From humble beginnings in rented church buildings, the Santa Rosa Junior College Petaluma campus has quietly blossomed into a high-tech college churning out students bound for the competitive UC and CSU systems.

Tucked in the foothills on Petaluma's east side off Sonoma Mountain Parkway, the 40-acre campus is unknown to many local residents, said campus vice president Jane Saldana-Talley, and many who do know of it have never visited.

Saldana-Talley and new SRJC President Frank Chong extolled the virtues of the campus to about 250 Petalumans Thursday in the first "building community breakfast" held on campus, an effort to raise the visibility of the campus and link its resources with that of the broader community.

"This is Santa Rosa Junior College," Saldana-Talley said. Not just in Santa Rosa, she said, and not less than Santa Rosa. "We are no longer a part-time, commuter campus."

Using $65 million from a 2002 bond measure, the campus was renovated and expanded, including the shiny new 250-seat Carole L. Ellis Auditorium and the Herold Mahoney Library, which houses the 17-foot-tall skeleton of Fresno the giraffe. All but two classrooms are wired for multi-media.

Chong, who lives in west Petaluma, said he has a "vision for what this college will be for the community."

That includes working with local businesses to match students with employers' needs. He said 15 of the 30 fastest-growing professions require at least an associate's degree.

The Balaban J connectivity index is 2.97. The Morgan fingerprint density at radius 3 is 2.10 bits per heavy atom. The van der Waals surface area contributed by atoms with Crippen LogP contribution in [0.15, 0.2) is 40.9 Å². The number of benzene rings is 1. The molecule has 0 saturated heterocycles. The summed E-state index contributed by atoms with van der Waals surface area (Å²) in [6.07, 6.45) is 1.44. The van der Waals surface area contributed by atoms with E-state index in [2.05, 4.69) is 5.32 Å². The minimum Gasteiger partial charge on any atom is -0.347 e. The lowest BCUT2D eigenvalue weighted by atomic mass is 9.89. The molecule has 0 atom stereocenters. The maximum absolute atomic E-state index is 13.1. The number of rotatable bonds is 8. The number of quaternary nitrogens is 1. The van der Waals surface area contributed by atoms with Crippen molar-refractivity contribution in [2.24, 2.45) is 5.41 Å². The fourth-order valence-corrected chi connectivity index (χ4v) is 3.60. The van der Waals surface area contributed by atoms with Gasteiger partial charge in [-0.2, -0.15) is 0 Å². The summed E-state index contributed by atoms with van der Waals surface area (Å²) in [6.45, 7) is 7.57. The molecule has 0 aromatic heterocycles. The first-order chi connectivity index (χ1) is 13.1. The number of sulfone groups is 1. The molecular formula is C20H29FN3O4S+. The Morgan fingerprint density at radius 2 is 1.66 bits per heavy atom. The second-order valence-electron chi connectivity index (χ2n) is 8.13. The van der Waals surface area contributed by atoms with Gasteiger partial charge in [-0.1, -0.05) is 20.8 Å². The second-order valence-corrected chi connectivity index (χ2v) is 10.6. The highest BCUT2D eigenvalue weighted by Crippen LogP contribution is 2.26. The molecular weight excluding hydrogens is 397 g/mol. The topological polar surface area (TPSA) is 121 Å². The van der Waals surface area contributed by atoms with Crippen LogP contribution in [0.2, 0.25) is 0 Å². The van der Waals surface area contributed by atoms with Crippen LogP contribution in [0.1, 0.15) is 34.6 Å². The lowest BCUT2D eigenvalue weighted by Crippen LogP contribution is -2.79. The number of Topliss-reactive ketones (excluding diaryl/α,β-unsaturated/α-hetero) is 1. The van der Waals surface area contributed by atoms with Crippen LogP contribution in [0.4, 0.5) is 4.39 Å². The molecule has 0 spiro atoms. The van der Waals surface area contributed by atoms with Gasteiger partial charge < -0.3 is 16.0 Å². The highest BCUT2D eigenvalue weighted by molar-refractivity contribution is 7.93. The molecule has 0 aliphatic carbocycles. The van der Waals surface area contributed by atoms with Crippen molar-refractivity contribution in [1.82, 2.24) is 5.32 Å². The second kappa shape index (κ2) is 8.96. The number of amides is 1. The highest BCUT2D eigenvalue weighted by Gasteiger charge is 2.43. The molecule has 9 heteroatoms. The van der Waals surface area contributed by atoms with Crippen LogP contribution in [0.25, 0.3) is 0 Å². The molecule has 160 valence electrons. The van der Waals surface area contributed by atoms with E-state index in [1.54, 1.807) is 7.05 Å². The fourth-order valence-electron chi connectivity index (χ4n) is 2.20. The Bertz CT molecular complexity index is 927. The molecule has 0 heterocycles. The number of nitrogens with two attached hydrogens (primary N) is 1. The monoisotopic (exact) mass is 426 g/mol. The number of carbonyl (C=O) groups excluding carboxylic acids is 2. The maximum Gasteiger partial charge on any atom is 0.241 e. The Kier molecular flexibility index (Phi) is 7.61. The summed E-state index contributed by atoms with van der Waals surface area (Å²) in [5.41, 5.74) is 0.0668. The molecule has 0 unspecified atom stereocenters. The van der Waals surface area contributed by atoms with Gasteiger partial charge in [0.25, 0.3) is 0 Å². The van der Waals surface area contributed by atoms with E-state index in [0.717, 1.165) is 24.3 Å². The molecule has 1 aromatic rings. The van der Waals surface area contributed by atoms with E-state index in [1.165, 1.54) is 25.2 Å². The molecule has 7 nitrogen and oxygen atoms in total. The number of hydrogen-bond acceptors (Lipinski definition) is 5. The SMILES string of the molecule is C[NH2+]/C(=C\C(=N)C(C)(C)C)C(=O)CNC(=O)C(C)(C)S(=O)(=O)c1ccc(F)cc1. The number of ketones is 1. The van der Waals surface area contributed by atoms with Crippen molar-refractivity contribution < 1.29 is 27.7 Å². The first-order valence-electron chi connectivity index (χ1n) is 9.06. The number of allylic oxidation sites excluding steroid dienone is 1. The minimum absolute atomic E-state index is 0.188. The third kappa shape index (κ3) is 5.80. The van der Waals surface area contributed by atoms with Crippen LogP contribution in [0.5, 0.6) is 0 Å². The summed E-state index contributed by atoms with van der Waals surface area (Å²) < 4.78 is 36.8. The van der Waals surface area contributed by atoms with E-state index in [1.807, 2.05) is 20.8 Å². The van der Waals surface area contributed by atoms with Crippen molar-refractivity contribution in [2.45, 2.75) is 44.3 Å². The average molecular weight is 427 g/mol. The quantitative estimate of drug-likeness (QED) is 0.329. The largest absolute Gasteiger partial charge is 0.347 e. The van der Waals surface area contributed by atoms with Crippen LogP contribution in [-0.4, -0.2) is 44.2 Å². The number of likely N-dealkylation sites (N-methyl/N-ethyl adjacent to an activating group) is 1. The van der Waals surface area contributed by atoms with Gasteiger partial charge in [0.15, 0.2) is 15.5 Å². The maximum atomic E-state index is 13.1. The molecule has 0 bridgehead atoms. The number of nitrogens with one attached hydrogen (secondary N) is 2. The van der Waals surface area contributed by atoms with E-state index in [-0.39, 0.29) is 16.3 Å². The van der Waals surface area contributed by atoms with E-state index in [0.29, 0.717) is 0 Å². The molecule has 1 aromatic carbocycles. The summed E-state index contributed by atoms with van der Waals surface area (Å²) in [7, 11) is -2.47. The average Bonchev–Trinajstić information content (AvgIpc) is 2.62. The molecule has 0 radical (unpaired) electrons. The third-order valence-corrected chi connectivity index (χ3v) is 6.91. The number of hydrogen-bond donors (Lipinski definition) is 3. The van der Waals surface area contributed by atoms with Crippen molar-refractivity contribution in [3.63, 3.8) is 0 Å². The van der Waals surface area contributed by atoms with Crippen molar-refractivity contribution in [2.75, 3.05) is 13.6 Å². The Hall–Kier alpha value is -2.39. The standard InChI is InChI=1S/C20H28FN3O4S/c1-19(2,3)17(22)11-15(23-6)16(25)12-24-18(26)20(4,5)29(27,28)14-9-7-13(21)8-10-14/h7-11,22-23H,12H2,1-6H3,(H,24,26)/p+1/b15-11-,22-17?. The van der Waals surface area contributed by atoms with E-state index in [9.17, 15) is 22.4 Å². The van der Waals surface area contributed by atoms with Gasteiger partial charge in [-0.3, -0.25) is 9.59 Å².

"If we refer to SRJC as the crown jewel," he said, "the Petaluma campus is a jewel in the rough."

Although enrollment and course offerings have slipped since their peak in 2008-2009, Saldana-Talley said, the campus continues to flourish.

"We transfer more students to four-year institutions than all the high schools in Sonoma County combined," she said of the junior college district.

About 5,700 students attended classes in Petaluma (compared with 32,250 in Santa Rosa), with 46 percent of them taking more than eight units. Sixty percent of enrollment is from southern Sonoma County, while another 17 percent comes from outside the county.

The SRJC first started Petaluma classes in 1974 in a satellite center in the Butcher's Union Building. Then, after a year in a rented Presbyterian church building, the college found a home for 16 years at the Sonoma-Marin Fairgrounds. While that was a stable location, it came with compromises: Classes had to be cancelled when the fair was being held, to make room for carnival rides.

In 1985, the district purchased the Sonoma Mountain property and broke ground for construction in 1992. Classes began there in January 1995.

Today, the campus offers signature programs in a veterinary technician curriculum; fitness, nutrition and health; and digital media, coursework that includes game programming. In an anthropology course, students studied ancient beers, which included a field trip to a local brew pub for research.

Contact Staff Writer Lori A. Carter at 762-7297 or lori.carter@pressdemocrat.com.